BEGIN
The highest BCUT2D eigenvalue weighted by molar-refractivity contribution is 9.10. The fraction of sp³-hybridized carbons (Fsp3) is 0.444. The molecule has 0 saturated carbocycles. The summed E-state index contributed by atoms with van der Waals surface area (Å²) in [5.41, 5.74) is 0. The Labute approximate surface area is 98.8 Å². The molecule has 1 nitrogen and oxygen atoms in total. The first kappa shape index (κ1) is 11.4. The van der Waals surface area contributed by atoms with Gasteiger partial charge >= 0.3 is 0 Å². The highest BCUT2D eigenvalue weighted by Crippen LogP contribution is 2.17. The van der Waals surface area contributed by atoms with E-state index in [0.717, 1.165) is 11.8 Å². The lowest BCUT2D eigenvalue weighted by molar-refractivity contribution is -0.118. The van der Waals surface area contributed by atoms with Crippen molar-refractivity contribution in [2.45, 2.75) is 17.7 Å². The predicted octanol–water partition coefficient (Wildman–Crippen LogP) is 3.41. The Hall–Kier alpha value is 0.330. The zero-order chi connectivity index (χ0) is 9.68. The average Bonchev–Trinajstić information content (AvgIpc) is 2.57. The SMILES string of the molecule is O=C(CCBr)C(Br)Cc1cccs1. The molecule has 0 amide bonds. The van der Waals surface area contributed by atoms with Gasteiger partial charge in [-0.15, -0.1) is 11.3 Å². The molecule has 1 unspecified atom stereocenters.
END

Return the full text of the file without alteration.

The highest BCUT2D eigenvalue weighted by molar-refractivity contribution is 9.10. The fraction of sp³-hybridized carbons (Fsp3) is 0.444. The molecule has 0 saturated carbocycles. The summed E-state index contributed by atoms with van der Waals surface area (Å²) in [5.41, 5.74) is 0. The Labute approximate surface area is 98.8 Å². The molecule has 1 nitrogen and oxygen atoms in total. The first kappa shape index (κ1) is 11.4. The van der Waals surface area contributed by atoms with Gasteiger partial charge >= 0.3 is 0 Å². The highest BCUT2D eigenvalue weighted by Crippen LogP contribution is 2.17. The van der Waals surface area contributed by atoms with E-state index in [0.717, 1.165) is 11.8 Å². The lowest BCUT2D eigenvalue weighted by molar-refractivity contribution is -0.118. The van der Waals surface area contributed by atoms with Crippen molar-refractivity contribution in [2.45, 2.75) is 17.7 Å². The predicted octanol–water partition coefficient (Wildman–Crippen LogP) is 3.41. The Hall–Kier alpha value is 0.330. The zero-order chi connectivity index (χ0) is 9.68. The average Bonchev–Trinajstić information content (AvgIpc) is 2.57. The SMILES string of the molecule is O=C(CCBr)C(Br)Cc1cccs1. The molecule has 0 amide bonds. The van der Waals surface area contributed by atoms with Gasteiger partial charge in [-0.15, -0.1) is 11.3 Å². The molecule has 1 unspecified atom stereocenters.